$500 BILLION IN GRANTS: "WE DON'T KNOW EXACTLY WHERE IT WENT"
Updated: Jul 6, 2019
On March 15, 2019, The Washington Free Beacon ran an article entitled "Report: Feds Not Monitoring How Taxpayer Funding Is Being Spent: Agencies failing to monitor grant recipients"
To illustrate why we need Digital Accountants and Ombudsmen, over $500 billion in taxpayer money in 2017 was spent on grants without Federal agencies monitoring how it was exactly disbursed. Whether research grants were properly disclosed to the public, or not, the government claims to have no knowledge.
This is government at its worse.
From what we have seen so far from the Deep State, we can conjecture that some of the money was wasted, misappropriated, defrauded, or embezzled.
According to the World Bank, across the globe, corruption can eat up 20% of expenditures or higher. Our Digital Accountants could have saved at least $100 billion, and if we were to add Digital Ombudsmen to monitoring the entire process from application, all the way to funding, we could ax grants that were bogus, duplicate, or unnecessary, saving even more.
The Departments of Education, Labor, and Health and Human Services, and Education failed to enforce the "Stevens Amendment, which requires grant recipients to disclose federal funding when they publicize their projects." This new report, which comes way too late after the fact, was released by the Government Accountability Office.
The Labor Department's Employment and Training Administration (ETA) does not know how much taxpayer funding is going towards salaries for groups who receive grants. and the National Institutes of Health says it has difficulty calculating where taxpayer funding is going because research programs can have "multiple funding streams" and research portfolios of academics are "now more complex."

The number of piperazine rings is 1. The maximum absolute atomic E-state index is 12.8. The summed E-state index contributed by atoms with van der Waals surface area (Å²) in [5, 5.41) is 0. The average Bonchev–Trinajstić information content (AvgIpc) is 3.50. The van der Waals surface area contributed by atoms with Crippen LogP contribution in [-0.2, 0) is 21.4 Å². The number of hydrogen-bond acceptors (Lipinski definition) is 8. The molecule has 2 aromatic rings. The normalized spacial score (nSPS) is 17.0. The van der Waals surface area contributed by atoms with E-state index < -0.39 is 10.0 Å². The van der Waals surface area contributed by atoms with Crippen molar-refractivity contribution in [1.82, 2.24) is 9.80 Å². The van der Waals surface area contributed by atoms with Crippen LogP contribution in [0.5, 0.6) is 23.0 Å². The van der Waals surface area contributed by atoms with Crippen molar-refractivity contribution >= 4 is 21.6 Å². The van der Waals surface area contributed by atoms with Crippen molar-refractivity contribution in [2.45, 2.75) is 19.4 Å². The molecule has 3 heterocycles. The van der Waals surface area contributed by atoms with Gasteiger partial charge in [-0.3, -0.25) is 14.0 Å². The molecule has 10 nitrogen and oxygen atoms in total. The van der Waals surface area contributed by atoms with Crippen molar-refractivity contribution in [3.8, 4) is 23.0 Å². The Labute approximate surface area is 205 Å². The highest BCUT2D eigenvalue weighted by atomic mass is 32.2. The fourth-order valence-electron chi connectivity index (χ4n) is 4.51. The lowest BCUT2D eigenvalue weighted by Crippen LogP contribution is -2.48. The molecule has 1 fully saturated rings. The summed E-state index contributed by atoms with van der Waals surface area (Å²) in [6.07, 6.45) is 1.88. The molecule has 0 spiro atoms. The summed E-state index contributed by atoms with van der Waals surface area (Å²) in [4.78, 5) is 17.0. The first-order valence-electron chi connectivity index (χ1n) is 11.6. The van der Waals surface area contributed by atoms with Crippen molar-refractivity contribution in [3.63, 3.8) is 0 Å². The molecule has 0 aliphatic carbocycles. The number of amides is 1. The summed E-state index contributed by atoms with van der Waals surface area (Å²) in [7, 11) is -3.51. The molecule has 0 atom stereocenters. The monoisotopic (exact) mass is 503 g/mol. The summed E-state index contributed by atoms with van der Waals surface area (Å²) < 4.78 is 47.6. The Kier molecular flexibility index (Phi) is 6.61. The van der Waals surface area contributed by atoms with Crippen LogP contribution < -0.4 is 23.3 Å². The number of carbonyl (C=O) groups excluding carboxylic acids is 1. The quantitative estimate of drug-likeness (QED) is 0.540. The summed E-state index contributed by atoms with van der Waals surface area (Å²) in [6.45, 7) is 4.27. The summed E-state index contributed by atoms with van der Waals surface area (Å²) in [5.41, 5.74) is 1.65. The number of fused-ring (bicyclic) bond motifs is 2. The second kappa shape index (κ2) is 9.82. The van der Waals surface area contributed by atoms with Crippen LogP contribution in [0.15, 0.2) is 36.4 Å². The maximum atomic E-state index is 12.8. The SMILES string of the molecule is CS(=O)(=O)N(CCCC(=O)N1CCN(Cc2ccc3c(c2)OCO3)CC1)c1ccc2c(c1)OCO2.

The three agencies accounted for over $500 billion in taxpayer-funded grants in the fiscal year 2017. HHS alone handed out $455 billion in grants.
It is just worse to learn that the ETA does not know how much we are spending on salaries for entities that receive grants, or that the NIH has "difficulty calculating" because of "multiple funding streams" and academic research portfolios increase in "complexity."
This is a challenge for which elegant and cost-saving solutions could arise from Big Data and Machine Learning. It is a perfect job for a transparent and honest Digital Government and Law.
Since 1989 the Stevens Amendment, named after the late senator Ted Stevens of Alaska, has required grant recipients to disclose how much federal funding they received for projects when they publicize their taxpayer-funded work in press releases, statements, and other documents.
In his rationale for the law, Stevens said taxpayers "ought to be informed how much money comes from Federal sources in any program, project, or grant activity."
Sounds good, in theory.
Institutions have failed to comply with the law.
Why have laws if you can't or won't enforce them?
In response to the report, Sen. Joni Ernst (R., Iowa) released legislation to require every taxpayer-funded project to "include a price tag that is easily available for taxpayers." The Cost Openness and Spending Transparency Act, or COST Act, would update the Stevens Amendment by not only requiring disclosure of taxpayer cost but giving the Office of Management and Budget the power to withhold grant funding from academics and organizations that are not being transparent to taxpayers.
"Taxpayers in Iowa, and across the nation, have a right to know exactly how their hard-earned dollars are being spent," Ernst said in a statement. "While current law requires projects funded by some federal agencies to disclose the costs, my office has found that these agencies are largely ignoring the law and failing to comply. That's unacceptable."
Ernst's office cited examples of taxpayer-funded NIH studies that have not been properly disclosed, including a $1.3 million study that found "cats that are pampered with treats and classical music every day are less likely to poop outside of the litter box or cough up hairballs."
Digital government and law could do a much better job by tossing out ridiculous projects, monitoring expenditures, catching abuse, disclosing the abusers, and recommending actions to stop funds or prosecute. Learn more about Deep States that take your wealth and what to do about it in my new book.
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